Church Visits, Thinking

Visiting Churches: Non-Denominational? Or not?

Copyright Thomas Kinkade; this image just made me think of going to church this past Sunday--cold and snowy.

Copyright Thomas Kinkade; this image just made me think of going to church this past Sunday–cold and snowy.

Over the course of this year, my wife and I, along with some friends, have been visiting a number of different churches in our area (there are many). The reasons for this are manifold, but primarily because we want to use it as a learning experience to see how other church families function, what works, what doesn’t, etc. I have lots of pastor friends/studying to be pastor friends so this is the kind of thing we do for fun! I’ve decided to offer up little reviews of the experience. I’ll not be naming the churches unless it would be made obvious by a comment (we’re planning, for example, to visit the St. Paul Cathedral).

On November 16th, my wife and I ventured out on our own for the experience and visited a local non-denominal (maybe–more on that bit later) congregation that I’d been interested in for some time. Their site also hosts a Japanese service and I thought it would be interesting to see what the church was all about. The web site made it seem possibly Reformed/Calvinist as it used the word “sovereign” for God a lot. I love that word for God (as a Lutheran), but I know that Reformed/Calvinist traditions tend to focus on it as a primary descriptor for God (not saying this is bad, just an observation).


Anyway, the members were extremely welcoming. More than any other church I think I’ve been to for the first time. We were greeted at the door, as we hung our coats a member came to introduce herself and ask about our family and whether it was our first time there and to tell us about the church, another family introduced themselves and seemed quite genuinely pleased to have us there, and throughout the time after the service many others came to say hello and greet us. That was a major positive takeaway: we are not greeting well enough! I think it is vitally important to have the assembly be a place in which newcomers are immediately made welcome into Christ’s body.

Worship Format

The service consisted of several songs at the beginning interlaced with very brief prayers. The music was contemporary and lyrically fairly robust. Then there was an offering following a video on the current giving program and the children were dismissed for “Children’s Church” and the sermon/message began. This message was about 1/2 hour long and was on Ephesians 1:1-6. It was followed by two songs and a dismissal.


The offering song seemed a bit manipulative, to be honest, as the lyrics–written from the perspective of Christ–were basically “I came down from heaven; what did you do for me?/I bled and died for you; what have you done for me?” etc. Ouch!

The sermon shattered my notion that the church might be Reformed/Calvinist as it was about how Ephesians 1:1-6 teaches that God doesn’t choose those who are condemned but that we choose to be chosen. A quote from D.L. Moody was proffered: “The elect are the whosoever wills; the non-elect, the whosoever won’t.” Yep, not Calvinist. I appreciated, however, the clear attempt to adhere to Scriptural teaching and to make it the norm for faith and life, despite my disagreeing with the interpretation happening (largely decision/choice theology).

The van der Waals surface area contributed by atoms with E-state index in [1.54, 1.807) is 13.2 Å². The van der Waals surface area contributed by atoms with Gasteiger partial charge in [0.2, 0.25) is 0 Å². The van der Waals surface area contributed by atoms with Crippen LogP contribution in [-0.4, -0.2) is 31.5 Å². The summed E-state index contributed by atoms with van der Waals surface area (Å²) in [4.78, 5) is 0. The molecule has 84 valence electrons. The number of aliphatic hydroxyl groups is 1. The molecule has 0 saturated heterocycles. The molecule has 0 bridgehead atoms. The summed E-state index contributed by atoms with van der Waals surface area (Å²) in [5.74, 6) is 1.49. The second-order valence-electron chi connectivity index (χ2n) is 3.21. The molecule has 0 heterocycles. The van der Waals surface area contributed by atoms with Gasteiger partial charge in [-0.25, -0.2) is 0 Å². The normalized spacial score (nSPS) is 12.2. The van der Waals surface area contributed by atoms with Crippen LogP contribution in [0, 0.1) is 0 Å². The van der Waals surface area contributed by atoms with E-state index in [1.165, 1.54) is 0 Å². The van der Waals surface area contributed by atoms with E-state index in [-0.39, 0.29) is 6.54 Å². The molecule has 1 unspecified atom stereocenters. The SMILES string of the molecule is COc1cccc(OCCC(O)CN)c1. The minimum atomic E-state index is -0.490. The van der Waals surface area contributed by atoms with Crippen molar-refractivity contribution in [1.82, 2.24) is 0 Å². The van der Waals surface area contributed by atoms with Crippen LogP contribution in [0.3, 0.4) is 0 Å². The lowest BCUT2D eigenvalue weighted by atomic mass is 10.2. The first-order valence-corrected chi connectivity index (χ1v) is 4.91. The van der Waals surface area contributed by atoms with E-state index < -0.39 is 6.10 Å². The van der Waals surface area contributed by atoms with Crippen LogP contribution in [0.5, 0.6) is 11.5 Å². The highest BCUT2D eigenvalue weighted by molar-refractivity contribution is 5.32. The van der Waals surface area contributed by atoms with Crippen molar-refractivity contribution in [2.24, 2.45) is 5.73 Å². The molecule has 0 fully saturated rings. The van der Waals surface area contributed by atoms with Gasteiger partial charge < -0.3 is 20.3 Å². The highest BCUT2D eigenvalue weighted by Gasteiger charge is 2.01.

They had “Children’s Church” in which all the children under 12 or so years old went to a different room to have some kind of Sunday School (I only observed in passing on way to nursery with Luke, my son). What are thoughts on children leaving for something like this? I admit I’m not a huge fan because it felt like we’re saying children aren’t a part of the body of Christ until a certain age or that if they’re noisy or something they’re distracting. I think that having children as part of the Divine Service is a blessing for both us and them. But I don’t want to over this without other voices. Do you have experience or thoughts related to a practice like this? I’d love to read them.

Overall it was an interesting experience. I haven’t really experienced much non-liturgical styled worship and this made it feel as if I had missed something. The welcoming was wonderful and really set the pace for the rest of the experience.

Also, the church never clearly made it seem like they were part of a denomination, but apparently they are part of the Christian and Missionary Alliance, a denomination founded in 1887 (according to Wiki). I know effectively nothing about this denomination, but there it is.

Have you visited churches recently? What was your experience? Do you have thoughts on “Children’s Church”? What are they?


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About J.W. Wartick

J.W. Wartick is a Lutheran, feminist, Christ-follower. A Science Fiction snob, Bonhoeffer fan, Paleontology fanboy and RPG nerd.


One thought on “Visiting Churches: Non-Denominational? Or not?

  1. The kids probably went to Children’s church because there would be structured lessons designed specifically for kids, in an environment where kids could directly ask questions about things they wanted to ask about, etc

    Posted by nonamesrequired | November 22, 2014, 12:28 PM

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